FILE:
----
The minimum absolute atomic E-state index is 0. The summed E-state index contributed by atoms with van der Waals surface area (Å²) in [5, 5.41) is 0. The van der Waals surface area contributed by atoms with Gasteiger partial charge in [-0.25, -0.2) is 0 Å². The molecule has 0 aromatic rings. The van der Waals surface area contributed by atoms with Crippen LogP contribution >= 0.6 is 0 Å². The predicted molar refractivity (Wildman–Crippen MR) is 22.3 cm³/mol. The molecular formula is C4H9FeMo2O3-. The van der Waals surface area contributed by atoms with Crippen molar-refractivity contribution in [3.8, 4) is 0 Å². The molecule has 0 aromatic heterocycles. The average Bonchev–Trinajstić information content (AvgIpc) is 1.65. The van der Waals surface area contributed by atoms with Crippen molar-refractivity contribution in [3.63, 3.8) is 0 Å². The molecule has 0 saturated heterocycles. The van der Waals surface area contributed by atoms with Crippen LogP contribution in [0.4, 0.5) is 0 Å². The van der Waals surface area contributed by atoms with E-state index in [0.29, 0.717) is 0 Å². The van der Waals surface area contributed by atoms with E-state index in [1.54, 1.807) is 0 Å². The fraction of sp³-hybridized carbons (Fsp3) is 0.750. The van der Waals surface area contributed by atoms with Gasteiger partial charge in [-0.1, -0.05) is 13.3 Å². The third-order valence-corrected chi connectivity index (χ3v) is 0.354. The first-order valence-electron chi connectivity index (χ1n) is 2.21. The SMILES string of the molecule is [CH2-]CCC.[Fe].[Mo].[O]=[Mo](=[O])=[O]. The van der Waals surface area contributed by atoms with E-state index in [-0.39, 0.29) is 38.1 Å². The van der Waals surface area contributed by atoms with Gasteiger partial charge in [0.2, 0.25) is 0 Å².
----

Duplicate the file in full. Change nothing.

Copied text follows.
The minimum absolute atomic E-state index is 0. The summed E-state index contributed by atoms with van der Waals surface area (Å²) in [5, 5.41) is 0. The van der Waals surface area contributed by atoms with Gasteiger partial charge in [-0.25, -0.2) is 0 Å². The molecule has 0 aromatic rings. The van der Waals surface area contributed by atoms with Crippen LogP contribution >= 0.6 is 0 Å². The predicted molar refractivity (Wildman–Crippen MR) is 22.3 cm³/mol. The molecular formula is C4H9FeMo2O3-. The van der Waals surface area contributed by atoms with Crippen molar-refractivity contribution in [3.8, 4) is 0 Å². The molecule has 0 aromatic heterocycles. The average Bonchev–Trinajstić information content (AvgIpc) is 1.65. The van der Waals surface area contributed by atoms with Crippen molar-refractivity contribution in [3.63, 3.8) is 0 Å². The molecule has 0 saturated heterocycles. The van der Waals surface area contributed by atoms with Crippen LogP contribution in [0.4, 0.5) is 0 Å². The van der Waals surface area contributed by atoms with E-state index in [0.29, 0.717) is 0 Å². The van der Waals surface area contributed by atoms with E-state index in [1.54, 1.807) is 0 Å². The fraction of sp³-hybridized carbons (Fsp3) is 0.750. The van der Waals surface area contributed by atoms with Gasteiger partial charge in [-0.1, -0.05) is 13.3 Å². The third-order valence-corrected chi connectivity index (χ3v) is 0.354. The first-order valence-electron chi connectivity index (χ1n) is 2.21. The SMILES string of the molecule is [CH2-]CCC.[Fe].[Mo].[O]=[Mo](=[O])=[O]. The van der Waals surface area contributed by atoms with E-state index in [-0.39, 0.29) is 38.1 Å². The van der Waals surface area contributed by atoms with Gasteiger partial charge in [0.2, 0.25) is 0 Å².